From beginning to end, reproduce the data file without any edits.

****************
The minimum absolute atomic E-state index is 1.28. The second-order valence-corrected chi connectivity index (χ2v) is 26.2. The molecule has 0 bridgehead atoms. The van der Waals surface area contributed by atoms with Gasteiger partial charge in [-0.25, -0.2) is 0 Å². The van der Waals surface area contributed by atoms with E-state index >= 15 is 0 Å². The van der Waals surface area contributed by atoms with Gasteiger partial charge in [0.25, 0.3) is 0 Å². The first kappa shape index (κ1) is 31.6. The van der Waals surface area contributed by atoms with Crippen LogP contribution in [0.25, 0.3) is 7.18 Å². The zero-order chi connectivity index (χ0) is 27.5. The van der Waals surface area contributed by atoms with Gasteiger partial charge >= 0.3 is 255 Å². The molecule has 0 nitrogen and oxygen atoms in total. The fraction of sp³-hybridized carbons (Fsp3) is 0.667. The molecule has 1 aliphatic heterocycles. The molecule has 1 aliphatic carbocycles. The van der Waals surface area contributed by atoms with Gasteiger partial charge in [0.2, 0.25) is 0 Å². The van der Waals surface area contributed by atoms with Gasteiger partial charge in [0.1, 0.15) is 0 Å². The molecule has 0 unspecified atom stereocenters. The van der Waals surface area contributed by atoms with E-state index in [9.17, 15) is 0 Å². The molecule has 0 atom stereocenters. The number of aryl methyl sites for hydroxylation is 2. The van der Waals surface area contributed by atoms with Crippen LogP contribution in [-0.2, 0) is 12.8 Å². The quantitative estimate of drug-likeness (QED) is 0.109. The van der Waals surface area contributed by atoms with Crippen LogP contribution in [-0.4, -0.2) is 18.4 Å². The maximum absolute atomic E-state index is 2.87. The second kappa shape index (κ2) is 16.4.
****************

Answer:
The minimum absolute atomic E-state index is 1.28. The second-order valence-corrected chi connectivity index (χ2v) is 26.2. The molecule has 0 bridgehead atoms. The van der Waals surface area contributed by atoms with Gasteiger partial charge in [-0.25, -0.2) is 0 Å². The van der Waals surface area contributed by atoms with E-state index >= 15 is 0 Å². The van der Waals surface area contributed by atoms with Gasteiger partial charge in [0.25, 0.3) is 0 Å². The first kappa shape index (κ1) is 31.6. The van der Waals surface area contributed by atoms with Crippen LogP contribution in [0.25, 0.3) is 7.18 Å². The zero-order chi connectivity index (χ0) is 27.5. The van der Waals surface area contributed by atoms with Gasteiger partial charge >= 0.3 is 255 Å². The molecule has 0 nitrogen and oxygen atoms in total. The fraction of sp³-hybridized carbons (Fsp3) is 0.667. The molecule has 1 aliphatic heterocycles. The molecule has 1 aliphatic carbocycles. The van der Waals surface area contributed by atoms with Gasteiger partial charge in [0.2, 0.25) is 0 Å². The van der Waals surface area contributed by atoms with Gasteiger partial charge in [0.1, 0.15) is 0 Å². The molecule has 0 unspecified atom stereocenters. The van der Waals surface area contributed by atoms with E-state index in [9.17, 15) is 0 Å². The molecule has 0 atom stereocenters. The number of aryl methyl sites for hydroxylation is 2. The van der Waals surface area contributed by atoms with Crippen LogP contribution in [-0.2, 0) is 12.8 Å². The quantitative estimate of drug-likeness (QED) is 0.109. The van der Waals surface area contributed by atoms with Crippen LogP contribution in [-0.4, -0.2) is 18.4 Å². The maximum absolute atomic E-state index is 2.87. The second kappa shape index (κ2) is 16.4.